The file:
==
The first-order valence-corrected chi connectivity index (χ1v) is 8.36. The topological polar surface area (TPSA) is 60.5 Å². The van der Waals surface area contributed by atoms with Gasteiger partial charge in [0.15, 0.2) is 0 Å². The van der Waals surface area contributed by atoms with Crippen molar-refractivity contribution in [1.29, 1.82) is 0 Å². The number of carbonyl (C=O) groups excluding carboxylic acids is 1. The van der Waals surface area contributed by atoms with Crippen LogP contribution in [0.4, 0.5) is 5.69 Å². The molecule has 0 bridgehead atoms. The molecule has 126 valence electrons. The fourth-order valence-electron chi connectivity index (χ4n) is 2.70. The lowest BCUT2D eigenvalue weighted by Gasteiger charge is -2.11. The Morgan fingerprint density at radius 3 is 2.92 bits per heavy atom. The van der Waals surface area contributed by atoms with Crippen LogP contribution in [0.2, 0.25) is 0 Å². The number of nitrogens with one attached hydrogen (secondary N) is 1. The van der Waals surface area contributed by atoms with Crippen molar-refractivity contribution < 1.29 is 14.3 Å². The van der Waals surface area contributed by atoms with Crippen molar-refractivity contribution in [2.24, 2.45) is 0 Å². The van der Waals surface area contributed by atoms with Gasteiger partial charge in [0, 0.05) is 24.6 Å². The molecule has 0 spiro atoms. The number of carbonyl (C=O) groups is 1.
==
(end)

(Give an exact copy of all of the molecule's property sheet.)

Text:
The first-order valence-corrected chi connectivity index (χ1v) is 8.36. The topological polar surface area (TPSA) is 60.5 Å². The van der Waals surface area contributed by atoms with Gasteiger partial charge in [0.15, 0.2) is 0 Å². The van der Waals surface area contributed by atoms with Crippen molar-refractivity contribution in [1.29, 1.82) is 0 Å². The number of carbonyl (C=O) groups excluding carboxylic acids is 1. The van der Waals surface area contributed by atoms with Crippen LogP contribution in [0.4, 0.5) is 5.69 Å². The molecule has 0 bridgehead atoms. The molecule has 126 valence electrons. The fourth-order valence-electron chi connectivity index (χ4n) is 2.70. The lowest BCUT2D eigenvalue weighted by Gasteiger charge is -2.11. The Morgan fingerprint density at radius 3 is 2.92 bits per heavy atom. The van der Waals surface area contributed by atoms with Crippen LogP contribution in [0.2, 0.25) is 0 Å². The number of nitrogens with one attached hydrogen (secondary N) is 1. The van der Waals surface area contributed by atoms with Crippen molar-refractivity contribution < 1.29 is 14.3 Å². The van der Waals surface area contributed by atoms with Crippen molar-refractivity contribution in [2.24, 2.45) is 0 Å². The van der Waals surface area contributed by atoms with Gasteiger partial charge in [0, 0.05) is 24.6 Å². The molecule has 0 spiro atoms. The number of carbonyl (C=O) groups is 1.